See selfish, above. If you don’t tell customers the truth, it’s probably because you’re selfish. How urgent can your needs be that you would sacrifice your future to get something now? Developing long-lasting and profitable relationships with customers is all about building trust.

Don’t be inconsistent:

Your customers are bombarded by information, daily; so they’re not paying that much attention. But when they do, it helps if you’re communicating in a similar way to what they have heard from you before—in terms of facts, messaging, tone of voice, language etc.

Don’t be lazy:

You should make your copy easy to read, and sometimes that means using the proper mechanics of English, such as when to end a sentence, when to use commas, dashes, colons and other punctuation. You should understand sentence structure, such as the need for a subject and a verb, how to use prepositions and conjunctions and phrases. Given that, don’t feel compelled to follow every rule of English composition. While you should not try to impress readers with your brilliance, you don’t want them to think you are illiterate.

Sprechen Sie français?

There are many fabulous translation agencies out there who’ll do an extremely efficient job of converting your text into a local language. We can put you in touch with one or two if that’s the approach you need to take.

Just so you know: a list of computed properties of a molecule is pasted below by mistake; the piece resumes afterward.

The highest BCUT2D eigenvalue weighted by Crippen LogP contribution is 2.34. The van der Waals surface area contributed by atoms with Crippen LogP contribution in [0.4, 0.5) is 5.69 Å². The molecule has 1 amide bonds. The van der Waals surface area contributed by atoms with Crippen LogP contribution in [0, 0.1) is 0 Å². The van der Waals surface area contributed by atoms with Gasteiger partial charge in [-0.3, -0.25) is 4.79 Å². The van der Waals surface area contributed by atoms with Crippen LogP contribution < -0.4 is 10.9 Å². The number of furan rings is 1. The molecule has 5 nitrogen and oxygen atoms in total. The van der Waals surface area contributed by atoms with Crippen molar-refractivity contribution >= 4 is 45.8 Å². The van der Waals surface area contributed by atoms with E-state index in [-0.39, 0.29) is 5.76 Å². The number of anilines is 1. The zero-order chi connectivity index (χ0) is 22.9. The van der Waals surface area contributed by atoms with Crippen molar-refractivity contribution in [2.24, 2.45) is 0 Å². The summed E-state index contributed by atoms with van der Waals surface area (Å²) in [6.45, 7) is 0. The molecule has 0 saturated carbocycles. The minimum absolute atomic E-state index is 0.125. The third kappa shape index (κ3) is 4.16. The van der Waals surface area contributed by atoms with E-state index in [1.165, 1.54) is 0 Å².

Sometimes, however, you need something more or different.

Gimme more

By more, we mean that a translation isn’t always enough. The text needs to be rewritten in the local language to convey the same subtleties of meaning as the original—and this is not a function of language but of messaging. To illustrate: a good quality proofer would be able to correct ambiguities and inconsistencies in your copy, and may rework whole paragraphs of the original (20–30% is typical) but they’re not able to originate copy with flair; and the same is true of a good translator.

A bilingual writer, on the other hand, can take a brief about the messaging and purpose of the piece to be created and then use the original English text as source to effectively create a new piece of copy that’s fit for purpose.

Vive la différence

By different, it could be that you don’t have and don’t need the copy in English at all—so why spend time and money creating an English version? Our mother-tongue writers work to the same exacting standards as our English-language team. They can interview in the local language to get all the information they need and write persuasive content that will convey your messaging with authority.


We work as a team despite the geographic distances; you enjoy a single point of contact for your content development activity while we make sure any style preference or process changes are consistently applied across all languages. This is especially valuable for case study programmes and newswires where a uniformity of style or approach is required.